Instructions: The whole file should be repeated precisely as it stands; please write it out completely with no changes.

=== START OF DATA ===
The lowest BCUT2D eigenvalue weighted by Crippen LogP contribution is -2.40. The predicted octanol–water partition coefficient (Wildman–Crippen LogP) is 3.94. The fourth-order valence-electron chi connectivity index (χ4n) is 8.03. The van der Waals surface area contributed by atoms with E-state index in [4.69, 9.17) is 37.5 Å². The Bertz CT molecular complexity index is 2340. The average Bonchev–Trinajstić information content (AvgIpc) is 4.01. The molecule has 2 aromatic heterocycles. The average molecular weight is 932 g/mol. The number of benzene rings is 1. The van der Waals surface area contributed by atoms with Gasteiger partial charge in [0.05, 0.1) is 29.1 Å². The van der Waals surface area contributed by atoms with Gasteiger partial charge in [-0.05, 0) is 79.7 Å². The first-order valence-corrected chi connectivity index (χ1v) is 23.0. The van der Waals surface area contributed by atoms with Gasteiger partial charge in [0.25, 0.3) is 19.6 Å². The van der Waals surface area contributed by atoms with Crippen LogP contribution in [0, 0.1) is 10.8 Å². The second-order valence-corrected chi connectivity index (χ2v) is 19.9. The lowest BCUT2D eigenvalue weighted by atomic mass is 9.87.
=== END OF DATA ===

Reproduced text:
The lowest BCUT2D eigenvalue weighted by Crippen LogP contribution is -2.40. The predicted octanol–water partition coefficient (Wildman–Crippen LogP) is 3.94. The fourth-order valence-electron chi connectivity index (χ4n) is 8.03. The van der Waals surface area contributed by atoms with E-state index in [4.69, 9.17) is 37.5 Å². The Bertz CT molecular complexity index is 2340. The average Bonchev–Trinajstić information content (AvgIpc) is 4.01. The molecule has 2 aromatic heterocycles. The average molecular weight is 932 g/mol. The number of benzene rings is 1. The van der Waals surface area contributed by atoms with Gasteiger partial charge in [0.05, 0.1) is 29.1 Å². The van der Waals surface area contributed by atoms with Gasteiger partial charge in [-0.05, 0) is 79.7 Å². The first-order valence-corrected chi connectivity index (χ1v) is 23.0. The van der Waals surface area contributed by atoms with Gasteiger partial charge in [0.25, 0.3) is 19.6 Å². The van der Waals surface area contributed by atoms with Crippen LogP contribution in [0, 0.1) is 10.8 Å². The second-order valence-corrected chi connectivity index (χ2v) is 19.9. The lowest BCUT2D eigenvalue weighted by atomic mass is 9.87.